Thanks Giving Play
Although I had to work on Thanksgiving, which I’m pretty sure means the terrorists are winning, my friend Danna was kind enough to invite me and fellow copy editor Ted (aka MirtoP) to her family’s gathering at her new home in Lexington, where we popped over for a quick bite before heading to the newspaper.
Before dinner, Danna’s tweenage nieces and cousins put on an adorable play about the history of the holiday. Pre-show, the little actors, dressed as Native Americans and pilgrims, passed out tickets they’d designed and printed. “ADMIT ONE TICKET FOR THANKS GIVING PLAY,” they read.
Putting on my grammar-snob hat a few hours too soon, I turned to Ted when I spotted a typo. “Are we thanking the Giving Play?” I asked facetiously. He told me to “stop it.” Later that evening, he sidled up to me and snickered, “I cannot believe you copy-edited a child’s homemade theater ticket.” How else will they learn?
As the big bird made its grand entrance out of the oven and onto the island in the kitchen, Danna and her mother, a tightly wound Israeli, almost immediately began bickering about the temperature of the turkey, how to carve the turkey and on what size platter to put the turkey. As Mom, Danna and older sister Sharone – armed with a knife – encircled the main course, unsure of where to slice first, Mom grew more and more adamant that the serving dish would be inadequate. “You need a bigger plate,” she asserted. And Danna was all, “Well, this is all I have.” And Mom was like, “Oy, I should have brought one of mine.” Uncomfortable silence.
“This isn’t big enough,” Mom said again with a heavy sigh, looking as if she were a doctor in the middle of cardiac surgery and had just realized the donor heart wasn’t a match. If this were “Grey’s Anatomy,” she’d tear off her surgical mask, storm out of the OR and shove her tongue down a nurse’s throat in the scrub room before confronting the grieving survivors and telling them she’d done all she could. “This will not work, Danna.”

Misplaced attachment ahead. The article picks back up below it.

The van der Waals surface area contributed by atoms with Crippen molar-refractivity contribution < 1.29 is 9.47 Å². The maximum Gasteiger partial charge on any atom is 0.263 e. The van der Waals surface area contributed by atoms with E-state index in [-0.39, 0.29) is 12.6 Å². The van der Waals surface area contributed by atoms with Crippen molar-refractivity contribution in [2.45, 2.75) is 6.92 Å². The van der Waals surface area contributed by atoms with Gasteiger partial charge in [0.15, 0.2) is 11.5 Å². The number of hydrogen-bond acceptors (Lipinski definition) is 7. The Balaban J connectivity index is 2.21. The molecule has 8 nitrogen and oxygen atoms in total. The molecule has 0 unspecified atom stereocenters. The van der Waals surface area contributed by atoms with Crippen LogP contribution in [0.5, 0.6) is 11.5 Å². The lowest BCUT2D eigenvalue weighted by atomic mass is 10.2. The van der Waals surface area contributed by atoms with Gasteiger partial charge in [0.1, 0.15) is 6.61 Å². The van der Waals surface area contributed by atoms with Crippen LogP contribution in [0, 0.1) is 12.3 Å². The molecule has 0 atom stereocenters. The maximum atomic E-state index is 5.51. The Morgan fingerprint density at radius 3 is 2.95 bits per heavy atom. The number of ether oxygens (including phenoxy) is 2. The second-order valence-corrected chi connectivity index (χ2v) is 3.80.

“I don’t have anything else. It’s fine,” Danna seethed as her toddler son, Oren – whom she and I once plotted to sedate for trans-Atlantic air travel – weaved figure-eights between her legs.
Mom briefly changed course and turned her attention to another crusade – Danna’s second stove, which may or may not have a malfunctioning thermometer. As she began prepping to reheat the numerous side dishes, she firmly instructed her youngest daughter, “It still isn’t warm enough. Turn up the temperature to 425. I need a hot oven.”
I whispered to Ted, “I need a hot oven.” He told me to “shut up.”
Sharone tugged at the honeyed drumsticks and wings, bracing herself on the counter and cautioning those nearby to step back. Then she started to make headway in the breast. The white meat soon was stacked high on the platter, which was, indeed, too small.
Shaking her head in disappointment, Mom said, “If only I’d known.”
“I DON’T EVEN LIKE TURKEY!” blurted out Danna, letting slip a Thanksgiving truth, her patience having finally expired.
Assuming I’m invited again next year, I plan on hawking tickets for testy turkey theatrics with Danna’s family. Mine will be spelled correctly and properly punctuated, though. Unlike some people’s.